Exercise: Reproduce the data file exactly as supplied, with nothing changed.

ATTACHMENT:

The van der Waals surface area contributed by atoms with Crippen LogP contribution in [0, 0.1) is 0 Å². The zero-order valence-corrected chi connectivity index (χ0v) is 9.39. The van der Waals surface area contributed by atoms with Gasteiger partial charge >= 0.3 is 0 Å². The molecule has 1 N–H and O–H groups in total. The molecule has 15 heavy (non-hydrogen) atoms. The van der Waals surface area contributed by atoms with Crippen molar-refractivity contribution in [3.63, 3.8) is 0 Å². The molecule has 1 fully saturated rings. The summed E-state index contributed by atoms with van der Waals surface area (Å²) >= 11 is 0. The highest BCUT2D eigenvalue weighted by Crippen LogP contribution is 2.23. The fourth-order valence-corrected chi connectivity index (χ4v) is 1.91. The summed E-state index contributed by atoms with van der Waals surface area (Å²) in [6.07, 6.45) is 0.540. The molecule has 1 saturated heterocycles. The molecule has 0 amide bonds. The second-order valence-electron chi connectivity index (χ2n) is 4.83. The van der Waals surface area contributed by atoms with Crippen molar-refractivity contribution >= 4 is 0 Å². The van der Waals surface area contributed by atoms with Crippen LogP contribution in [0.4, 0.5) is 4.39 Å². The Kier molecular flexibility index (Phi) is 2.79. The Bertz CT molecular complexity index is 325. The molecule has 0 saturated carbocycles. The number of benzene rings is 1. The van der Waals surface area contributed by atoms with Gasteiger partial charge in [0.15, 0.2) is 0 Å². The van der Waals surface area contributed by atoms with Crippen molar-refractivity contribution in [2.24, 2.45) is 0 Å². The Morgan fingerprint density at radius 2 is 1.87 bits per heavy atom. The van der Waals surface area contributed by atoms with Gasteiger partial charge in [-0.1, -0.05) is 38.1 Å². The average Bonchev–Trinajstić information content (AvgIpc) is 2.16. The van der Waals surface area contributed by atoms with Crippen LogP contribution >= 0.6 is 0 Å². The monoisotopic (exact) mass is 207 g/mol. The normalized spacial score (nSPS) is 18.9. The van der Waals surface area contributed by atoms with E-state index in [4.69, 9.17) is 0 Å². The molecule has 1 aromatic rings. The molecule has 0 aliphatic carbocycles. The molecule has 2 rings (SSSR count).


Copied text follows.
The van der Waals surface area contributed by atoms with Crippen LogP contribution in [0, 0.1) is 0 Å². The zero-order valence-corrected chi connectivity index (χ0v) is 9.39. The van der Waals surface area contributed by atoms with Gasteiger partial charge >= 0.3 is 0 Å². The molecule has 1 N–H and O–H groups in total. The molecule has 15 heavy (non-hydrogen) atoms. The van der Waals surface area contributed by atoms with Crippen molar-refractivity contribution in [3.63, 3.8) is 0 Å². The molecule has 1 fully saturated rings. The summed E-state index contributed by atoms with van der Waals surface area (Å²) >= 11 is 0. The highest BCUT2D eigenvalue weighted by Crippen LogP contribution is 2.23. The fourth-order valence-corrected chi connectivity index (χ4v) is 1.91. The summed E-state index contributed by atoms with van der Waals surface area (Å²) in [6.07, 6.45) is 0.540. The molecule has 1 saturated heterocycles. The molecule has 0 amide bonds. The second-order valence-electron chi connectivity index (χ2n) is 4.83. The van der Waals surface area contributed by atoms with Crippen molar-refractivity contribution >= 4 is 0 Å². The van der Waals surface area contributed by atoms with Crippen LogP contribution in [0.4, 0.5) is 4.39 Å². The Kier molecular flexibility index (Phi) is 2.79. The Bertz CT molecular complexity index is 325. The molecule has 0 saturated carbocycles. The number of benzene rings is 1. The van der Waals surface area contributed by atoms with Gasteiger partial charge in [0.15, 0.2) is 0 Å². The van der Waals surface area contributed by atoms with Crippen molar-refractivity contribution in [2.24, 2.45) is 0 Å². The Morgan fingerprint density at radius 2 is 1.87 bits per heavy atom. The van der Waals surface area contributed by atoms with Gasteiger partial charge in [-0.1, -0.05) is 38.1 Å². The average Bonchev–Trinajstić information content (AvgIpc) is 2.16. The van der Waals surface area contributed by atoms with Crippen LogP contribution >= 0.6 is 0 Å². The monoisotopic (exact) mass is 207 g/mol. The normalized spacial score (nSPS) is 18.9. The van der Waals surface area contributed by atoms with E-state index in [4.69, 9.17) is 0 Å². The molecule has 1 aromatic rings. The molecule has 0 aliphatic carbocycles. The molecule has 2 rings (SSSR count).